After designing the board, the team set about manufacturing it. Because of the space constraints of the small system, it made more sense to use surface-mount components, which are much smaller and solder directly to the PCB, rather than through-hole components, which attach by wire leads threaded through holes in the board. The downside to SMD is that the manufacture can be quite difficult to do by hand.

Bourdeauducq traveled to the Minbo electronics factory in Taiwan and observed the entire manufacturing process. The six-layer PCBs have solder paste silk-screened onto them; then a manufacturing machine called a pick-and-place adds the SMD components. Next, the whole thing goes through a reflow oven to melt the solder. After the assembly, boards go through an automated optical inspection machine to detect soldering problems early. If the boards pass inspection, they are flashed with their initial architecture. Finally, self-test software is run on them to verify that all peripherals work as expected.

For VJing software, the team created Flickernoise, an easy-to-use interface that allows for the creation of visuals that react to the music with the help of control interfaces like MIDI (digital music) signals, video-in, DMX512 (digital stage lighting controllers), and even infrared remote controls. Flickernoise, like Milkymist, is open source and can be downloaded for free.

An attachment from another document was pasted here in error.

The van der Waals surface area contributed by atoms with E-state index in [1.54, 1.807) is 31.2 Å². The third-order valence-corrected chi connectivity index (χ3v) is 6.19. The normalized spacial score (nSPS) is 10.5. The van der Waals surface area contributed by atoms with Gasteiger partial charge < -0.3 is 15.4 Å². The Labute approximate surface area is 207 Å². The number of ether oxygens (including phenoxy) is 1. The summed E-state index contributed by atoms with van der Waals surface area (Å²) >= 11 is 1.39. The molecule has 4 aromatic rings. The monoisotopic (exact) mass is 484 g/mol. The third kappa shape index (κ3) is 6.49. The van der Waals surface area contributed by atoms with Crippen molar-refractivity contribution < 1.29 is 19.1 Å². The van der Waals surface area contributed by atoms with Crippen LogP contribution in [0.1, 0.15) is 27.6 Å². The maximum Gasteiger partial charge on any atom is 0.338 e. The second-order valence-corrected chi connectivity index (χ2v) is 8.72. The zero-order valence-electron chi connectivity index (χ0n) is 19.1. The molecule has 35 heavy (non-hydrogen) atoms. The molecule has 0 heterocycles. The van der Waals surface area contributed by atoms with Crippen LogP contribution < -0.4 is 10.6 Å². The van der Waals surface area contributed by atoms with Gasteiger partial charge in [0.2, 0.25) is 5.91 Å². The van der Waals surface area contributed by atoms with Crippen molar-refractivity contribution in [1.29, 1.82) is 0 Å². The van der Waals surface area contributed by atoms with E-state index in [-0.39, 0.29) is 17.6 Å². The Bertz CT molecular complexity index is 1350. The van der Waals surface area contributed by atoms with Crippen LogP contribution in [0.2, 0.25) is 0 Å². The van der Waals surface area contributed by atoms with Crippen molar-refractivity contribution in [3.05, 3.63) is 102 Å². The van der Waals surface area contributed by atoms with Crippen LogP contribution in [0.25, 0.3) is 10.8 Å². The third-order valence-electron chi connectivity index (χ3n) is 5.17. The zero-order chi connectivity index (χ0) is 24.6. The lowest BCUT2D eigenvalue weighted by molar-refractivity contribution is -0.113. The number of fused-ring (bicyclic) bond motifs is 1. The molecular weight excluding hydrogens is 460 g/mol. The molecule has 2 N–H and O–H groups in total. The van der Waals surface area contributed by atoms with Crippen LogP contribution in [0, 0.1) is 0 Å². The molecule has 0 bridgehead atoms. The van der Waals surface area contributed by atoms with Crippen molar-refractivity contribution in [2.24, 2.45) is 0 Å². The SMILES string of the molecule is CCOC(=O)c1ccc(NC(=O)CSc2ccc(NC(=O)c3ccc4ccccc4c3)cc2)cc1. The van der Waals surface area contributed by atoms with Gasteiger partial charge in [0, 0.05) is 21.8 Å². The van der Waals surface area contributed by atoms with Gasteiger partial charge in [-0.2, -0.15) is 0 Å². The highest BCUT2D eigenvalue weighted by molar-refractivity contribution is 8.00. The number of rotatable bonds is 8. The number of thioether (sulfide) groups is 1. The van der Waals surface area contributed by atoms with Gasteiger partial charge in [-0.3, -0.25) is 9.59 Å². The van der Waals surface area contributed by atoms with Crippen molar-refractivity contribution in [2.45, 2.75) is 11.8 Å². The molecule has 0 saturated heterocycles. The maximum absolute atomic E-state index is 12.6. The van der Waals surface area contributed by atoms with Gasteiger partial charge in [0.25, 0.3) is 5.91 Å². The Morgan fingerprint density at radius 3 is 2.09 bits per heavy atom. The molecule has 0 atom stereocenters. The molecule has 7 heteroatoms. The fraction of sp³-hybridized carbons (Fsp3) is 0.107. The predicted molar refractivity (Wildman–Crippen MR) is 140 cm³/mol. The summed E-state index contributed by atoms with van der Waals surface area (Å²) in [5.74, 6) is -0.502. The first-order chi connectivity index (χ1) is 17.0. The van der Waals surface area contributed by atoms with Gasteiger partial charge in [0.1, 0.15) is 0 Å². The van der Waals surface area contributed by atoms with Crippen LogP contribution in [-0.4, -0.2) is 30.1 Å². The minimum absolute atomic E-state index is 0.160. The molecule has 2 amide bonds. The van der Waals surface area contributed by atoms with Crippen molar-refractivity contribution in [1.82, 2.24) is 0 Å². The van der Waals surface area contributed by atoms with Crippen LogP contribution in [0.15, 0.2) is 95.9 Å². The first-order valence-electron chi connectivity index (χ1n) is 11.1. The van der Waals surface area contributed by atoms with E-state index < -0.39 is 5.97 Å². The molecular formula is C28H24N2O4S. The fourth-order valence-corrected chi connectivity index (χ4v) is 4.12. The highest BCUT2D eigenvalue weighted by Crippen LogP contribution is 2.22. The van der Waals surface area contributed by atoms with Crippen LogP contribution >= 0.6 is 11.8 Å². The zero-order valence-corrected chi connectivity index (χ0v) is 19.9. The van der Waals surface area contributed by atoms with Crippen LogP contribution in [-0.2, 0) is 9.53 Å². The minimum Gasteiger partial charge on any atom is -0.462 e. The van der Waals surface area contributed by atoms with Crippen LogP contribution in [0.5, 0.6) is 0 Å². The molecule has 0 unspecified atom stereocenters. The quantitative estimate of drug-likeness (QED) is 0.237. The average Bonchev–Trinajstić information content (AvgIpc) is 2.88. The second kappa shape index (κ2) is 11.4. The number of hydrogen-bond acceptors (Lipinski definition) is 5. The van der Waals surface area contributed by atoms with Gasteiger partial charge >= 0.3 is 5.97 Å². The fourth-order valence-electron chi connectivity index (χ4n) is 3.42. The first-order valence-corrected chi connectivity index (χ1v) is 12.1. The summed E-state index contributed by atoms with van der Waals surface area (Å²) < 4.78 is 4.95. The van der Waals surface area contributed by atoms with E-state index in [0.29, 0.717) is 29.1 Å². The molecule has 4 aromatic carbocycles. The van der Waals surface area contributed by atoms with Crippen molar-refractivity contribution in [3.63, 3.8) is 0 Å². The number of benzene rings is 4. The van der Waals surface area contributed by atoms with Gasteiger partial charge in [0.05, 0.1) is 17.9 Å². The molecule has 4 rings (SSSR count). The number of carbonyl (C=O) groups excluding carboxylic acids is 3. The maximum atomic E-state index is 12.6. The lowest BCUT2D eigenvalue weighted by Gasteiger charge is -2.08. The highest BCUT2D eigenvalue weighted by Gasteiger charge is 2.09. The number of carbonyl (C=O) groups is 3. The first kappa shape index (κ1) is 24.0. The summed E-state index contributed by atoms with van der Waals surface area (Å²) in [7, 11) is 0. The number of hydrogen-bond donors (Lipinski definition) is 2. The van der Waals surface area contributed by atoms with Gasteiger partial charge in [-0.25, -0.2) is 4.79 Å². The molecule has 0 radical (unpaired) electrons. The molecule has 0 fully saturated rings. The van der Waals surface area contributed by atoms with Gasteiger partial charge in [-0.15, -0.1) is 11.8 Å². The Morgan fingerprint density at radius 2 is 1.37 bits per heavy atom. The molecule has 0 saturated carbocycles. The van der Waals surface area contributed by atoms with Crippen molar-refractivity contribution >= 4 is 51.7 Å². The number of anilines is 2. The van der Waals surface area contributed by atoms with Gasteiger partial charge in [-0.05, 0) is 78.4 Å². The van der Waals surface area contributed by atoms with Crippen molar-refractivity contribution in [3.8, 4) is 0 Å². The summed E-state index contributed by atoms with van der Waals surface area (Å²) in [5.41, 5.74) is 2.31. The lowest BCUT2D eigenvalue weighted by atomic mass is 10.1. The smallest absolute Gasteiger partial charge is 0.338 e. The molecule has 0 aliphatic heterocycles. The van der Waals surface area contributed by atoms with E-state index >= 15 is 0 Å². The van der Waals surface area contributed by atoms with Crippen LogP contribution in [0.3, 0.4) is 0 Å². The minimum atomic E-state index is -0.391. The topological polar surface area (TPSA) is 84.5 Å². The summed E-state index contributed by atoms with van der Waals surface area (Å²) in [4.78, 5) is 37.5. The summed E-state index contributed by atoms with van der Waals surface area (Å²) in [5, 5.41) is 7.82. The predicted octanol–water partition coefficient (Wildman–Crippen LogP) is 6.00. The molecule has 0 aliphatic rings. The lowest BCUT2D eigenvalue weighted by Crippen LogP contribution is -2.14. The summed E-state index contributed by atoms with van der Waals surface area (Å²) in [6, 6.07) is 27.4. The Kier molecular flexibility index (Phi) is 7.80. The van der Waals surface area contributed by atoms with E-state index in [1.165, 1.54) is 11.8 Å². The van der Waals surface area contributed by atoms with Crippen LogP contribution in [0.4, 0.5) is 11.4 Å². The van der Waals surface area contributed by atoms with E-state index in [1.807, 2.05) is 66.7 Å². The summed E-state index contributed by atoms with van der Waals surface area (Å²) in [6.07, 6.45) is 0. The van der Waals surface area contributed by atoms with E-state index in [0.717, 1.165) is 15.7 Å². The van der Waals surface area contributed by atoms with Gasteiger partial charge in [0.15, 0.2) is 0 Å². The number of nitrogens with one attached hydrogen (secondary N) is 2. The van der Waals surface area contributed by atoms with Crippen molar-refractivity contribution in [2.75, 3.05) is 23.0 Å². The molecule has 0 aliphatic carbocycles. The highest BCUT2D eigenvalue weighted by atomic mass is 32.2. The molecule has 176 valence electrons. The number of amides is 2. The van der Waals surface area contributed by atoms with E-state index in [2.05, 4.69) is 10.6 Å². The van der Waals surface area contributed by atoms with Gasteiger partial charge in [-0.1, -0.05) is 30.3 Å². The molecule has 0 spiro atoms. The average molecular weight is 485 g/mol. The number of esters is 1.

Unlike the software, however, the Milkymist team can’t be given away for free. While Bourdeauducq initially intended Milkymist for his own use, it gradually became apparent that the team might have a commercial product on its hands. “As the technical problems gradually went away, I wanted to see ‘how deep the rabbit hole goes’ and make a fully fledged product out of it,” Bourdeauducq recalled. “The project took a definitive turn in December 2009, when I met with Wolfgang Spraul, a former Openmoko employee, who offered to fund and take care of the production. This sped things up a lot.”

The team sold about 35 Milkymists in the first four months, marketing the product as an “early developer kit” for hackers.


Credit: Sébastien Bourdeauducq (CC-BY-SA)

A sampling of the various video effects created by Milkymist.

“While this is great for building a community of open source developers, hackers are a minority.” An additional hurdle is the fact that the Milkymist looks extremely complex, which Bourdeauducq calls a misconception. “Even people with moderate skills but the right mindset manage to carry out useful hacks on Milkymist.”

Bourdeauducq ultimately hopes to make Milkymist an indispensable accessory for clubs, bands, and VJs. “We want to sell it in large quantities through retail chains, music shops, etc. In short, we are like a usual electronics device company, but one that applies (and benefits from) the open source principles everywhere possible. Only a self-determined minority of people and other companies would have a real interest in the open source aspects of our work. We believe this is the best way to make large-scale open source hardware happen.”